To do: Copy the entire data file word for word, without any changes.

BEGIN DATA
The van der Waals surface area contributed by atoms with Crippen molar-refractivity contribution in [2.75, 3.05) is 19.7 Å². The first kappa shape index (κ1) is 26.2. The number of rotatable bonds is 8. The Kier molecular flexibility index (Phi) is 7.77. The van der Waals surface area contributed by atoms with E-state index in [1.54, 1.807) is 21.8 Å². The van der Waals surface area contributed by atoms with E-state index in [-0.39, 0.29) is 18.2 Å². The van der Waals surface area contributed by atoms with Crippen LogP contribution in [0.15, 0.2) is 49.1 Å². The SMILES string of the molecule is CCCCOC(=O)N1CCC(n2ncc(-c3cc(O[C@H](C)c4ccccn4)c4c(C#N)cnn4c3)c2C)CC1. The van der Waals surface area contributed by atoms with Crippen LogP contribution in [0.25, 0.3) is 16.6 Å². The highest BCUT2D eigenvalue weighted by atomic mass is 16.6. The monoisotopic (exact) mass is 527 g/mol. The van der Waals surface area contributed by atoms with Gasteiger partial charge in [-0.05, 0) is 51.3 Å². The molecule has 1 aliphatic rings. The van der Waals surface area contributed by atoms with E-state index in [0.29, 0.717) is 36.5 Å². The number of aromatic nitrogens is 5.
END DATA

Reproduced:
The van der Waals surface area contributed by atoms with Crippen molar-refractivity contribution in [2.75, 3.05) is 19.7 Å². The first kappa shape index (κ1) is 26.2. The number of rotatable bonds is 8. The Kier molecular flexibility index (Phi) is 7.77. The van der Waals surface area contributed by atoms with E-state index in [1.54, 1.807) is 21.8 Å². The van der Waals surface area contributed by atoms with E-state index in [-0.39, 0.29) is 18.2 Å². The van der Waals surface area contributed by atoms with Crippen LogP contribution in [0.15, 0.2) is 49.1 Å². The SMILES string of the molecule is CCCCOC(=O)N1CCC(n2ncc(-c3cc(O[C@H](C)c4ccccn4)c4c(C#N)cnn4c3)c2C)CC1. The van der Waals surface area contributed by atoms with Crippen LogP contribution in [0.25, 0.3) is 16.6 Å². The highest BCUT2D eigenvalue weighted by atomic mass is 16.6. The monoisotopic (exact) mass is 527 g/mol. The van der Waals surface area contributed by atoms with Gasteiger partial charge in [-0.05, 0) is 51.3 Å². The molecule has 1 aliphatic rings. The van der Waals surface area contributed by atoms with E-state index in [0.29, 0.717) is 36.5 Å². The number of aromatic nitrogens is 5.